Whooping cough cases increase in Butler County

Whooping cough cases increase in Butler County

BUTLER COUNTY, MO (KFVS) - A warning for parents: whooping cough cases are on the rise in Butler County.

Since March of this year, Butler County health officials have seen five confirmed cases of Pertussis or whooping cough, all in school age children.

"Our kids are in such close proximity that you can't help but pass things back and forth, so anything we can do to alleviate that," said Sheryl Talkington, the health coordinator at Poplar Bluff Schools.

Talkington said they sent a letter home to parents letting them know about the cases.

"I think parents appreciate honesty and us being up front," Talkington said.

"You always worry about your grandkids, they're so precious to you and you don't want anything to happen to them," said Barbara L. Green.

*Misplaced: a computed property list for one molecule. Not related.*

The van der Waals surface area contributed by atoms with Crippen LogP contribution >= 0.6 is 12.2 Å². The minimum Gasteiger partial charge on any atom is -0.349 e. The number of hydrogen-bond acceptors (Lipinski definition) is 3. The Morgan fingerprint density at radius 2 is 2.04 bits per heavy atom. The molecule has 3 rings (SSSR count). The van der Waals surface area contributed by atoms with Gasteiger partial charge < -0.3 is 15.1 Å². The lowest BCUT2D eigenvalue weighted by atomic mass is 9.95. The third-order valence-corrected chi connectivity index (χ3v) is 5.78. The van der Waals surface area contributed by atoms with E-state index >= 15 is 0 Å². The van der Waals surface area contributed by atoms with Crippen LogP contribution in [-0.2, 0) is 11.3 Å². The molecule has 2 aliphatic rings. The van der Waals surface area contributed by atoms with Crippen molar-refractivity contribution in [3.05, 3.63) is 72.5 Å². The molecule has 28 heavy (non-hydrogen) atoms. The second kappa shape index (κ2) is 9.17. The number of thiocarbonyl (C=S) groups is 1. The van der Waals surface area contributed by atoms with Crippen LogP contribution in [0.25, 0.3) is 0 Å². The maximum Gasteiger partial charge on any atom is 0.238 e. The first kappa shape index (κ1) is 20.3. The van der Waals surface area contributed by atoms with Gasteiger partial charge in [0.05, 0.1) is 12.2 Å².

Green works for the school district, has a granddaughter in school there, and has the disease as a child.

She said she wants to make sure her granddaughter doesn't have to go through the same thing.

"The more people we can get immunized the greater chance we have to stop this before it goes any further," Talkington said.

Sherri Dodson, a registered nurse and clinic manager for the Butler County Health Department said that's why they're reminding people to get vaccinated.

Usually the schedule for the D-Tap or the vaccine for diphtheria, tetanus, and pertussis is given to infants on a schedule at ages two, four and six years old; and finally between 15 and 18 months.

But it's not just the kids that need the shots.

"It is very important for adults to get their vaccination," Dodson said.

Dodson said adults need a T-Dap booster every 10 years.

"A lot of times it's adults that do pass it down to the children, especially infants that haven't had the opportunity to be fully vaccinated yet, they carry the disease, and it's not as severe in adults, as it is in children," Dodson said.

In adults, whooping cough might start out by looking like a common cold, and progress into a cough by week two, after you've already infected your child.

We're told Dunklin County has also seen one case of whooping cough this year.

To know when and where to get your vaccination, call your local health department.

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